- Albrecht Gühring: Zuffenhausen village - city - district . W. Meyle Verlag, 2004, ISBN 300013395X .
- Hans-Wolfgang Scharf: The railway in the northern Black Forest. Volume 1. Historical development and railway construction. EK-Verlag, Freiburg im Breisgau, 1995 ISBN 3-88255-763-X .
- Hans-Wolfgang Scharf: The railway in the northern Black Forest. Volume 2. Design, operation and machine service. EK-Verlag, Freiburg im Breisgau, 1995 ISBN 3-88255-764-8 .
- ↑ Query of the course book route 780 at Deutsche Bahn.
- ↑ Query of the course book route 790.4-5 at Deutsche Bahn.
- ↑ Query of the course book route 790.6 at Deutsche Bahn.
- ↑ Query of the course book route 790.61 at Deutsche Bahn.
- ↑ Query of the course book route 770 at Deutsche Bahn.
- ↑ Query of course book route 771 at Deutsche Bahn.
- ^ Oskar Jakob: The K. Württemberg State Railways in a historical-statistical representation. a contribution to the history of the railway industry . H. Laupp, Tübingen 1895.
- ↑ Roland Feitenhansl: Heilbronn station - its reception building from 1848, 1874 and 1958 . DGEG Medien, Hövelhof 2003, ISBN 3-937189-01-7 , p. 187 .
^ DB ProjektBau , Northwest Branch (ed.): Plan approval documents. Redesign of the Stuttgart railway junction. Expansion and new construction line Stuttgart - Augsburg. Stuttgart - Wendlingen area with airport connection. Section 1.5: Access to Feuerbach and Bad Cannstatt. Construction km -4.0 -90.3 to -0.4 -42.0 and -4.8 -64.4 to -0.4 -42.0.
Appendix 1: Explanatory report. Part III: Description of the plan approval area .
Document dated June 9, 2006. Plan approved on October 13, 2009 by the Federal Railway Authority , Karlsruhe / Stuttgart branch (file number 59160 PAP-PS21-PFA1.5 ), p. 40.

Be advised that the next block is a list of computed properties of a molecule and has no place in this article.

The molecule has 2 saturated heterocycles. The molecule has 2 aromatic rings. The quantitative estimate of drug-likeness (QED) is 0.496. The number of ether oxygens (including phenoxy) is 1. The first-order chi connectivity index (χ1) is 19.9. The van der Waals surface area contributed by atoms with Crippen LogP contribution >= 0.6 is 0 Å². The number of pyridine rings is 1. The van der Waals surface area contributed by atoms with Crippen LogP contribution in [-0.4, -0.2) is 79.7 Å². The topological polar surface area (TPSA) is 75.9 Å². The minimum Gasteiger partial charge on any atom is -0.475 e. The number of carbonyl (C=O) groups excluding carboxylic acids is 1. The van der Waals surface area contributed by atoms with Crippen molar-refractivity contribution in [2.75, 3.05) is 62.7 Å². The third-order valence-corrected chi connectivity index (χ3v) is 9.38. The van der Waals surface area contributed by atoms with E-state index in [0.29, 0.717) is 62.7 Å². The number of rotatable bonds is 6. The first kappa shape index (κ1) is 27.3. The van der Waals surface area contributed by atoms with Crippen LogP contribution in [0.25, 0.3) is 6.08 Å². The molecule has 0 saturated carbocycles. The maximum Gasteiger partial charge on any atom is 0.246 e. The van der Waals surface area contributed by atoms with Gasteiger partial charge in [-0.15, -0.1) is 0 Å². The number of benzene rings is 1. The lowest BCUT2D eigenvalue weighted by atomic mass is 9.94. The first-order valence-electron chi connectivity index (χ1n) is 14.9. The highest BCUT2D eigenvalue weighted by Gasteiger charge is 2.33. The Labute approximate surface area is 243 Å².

- ↑ Feitenhansl (2003), p. 54.
- ↑ a b Olaf Schott, Friedrich Sillis, Manfred Thömmes, Friedrich Reinisch: New line tracks and crossing structures . In: Jürgen Wedler, Manfred Thömmes, Olaf Schott: The balance sheet. 25 years of planning and building the Stuttgart S-Bahn. W. Kohlhammer Verlag, Stuttgart 1993, ISBN 3-925565-03-5 , pp. 67-124, in particular pp. 68-76.
- ↑ Further improvements for the S-Bahn. In: region-stuttgart.org. Verband Region Stuttgart , July 9, 2020, accessed on July 9, 2020 .
- ↑ Leonie Hemminger: A close four for Feuerbach . In: Stuttgarter Zeitung , August 20, 2012, p. 20 online .
- ↑ DB Netz: Tracks in Service Facilities , April 1, 2010 (PDF, 246 kB).
- ↑ DB Netz: Tracks in service facilities , July 1, 2010 (PDF, 188 kB).
- ↑ Germany-Stuttgart: Electrical signaling devices for rail traffic. Document 2016 / S 125-223419. In: Supplement to the Electronic Official Journal of the European Union . July 1, 2016, accessed on July 1, 2016 (German).
- ↑ Study on the introduction of ETCS in the core network of the Stuttgart S-Bahn. (PDF) Final report. WSP Infrastructure Engineering, NEXTRAIL, quattron management consulting, VIA Consulting & Development GmbH, Railistics, January 30, 2019, p. 287 , accessed on April 30, 2019 .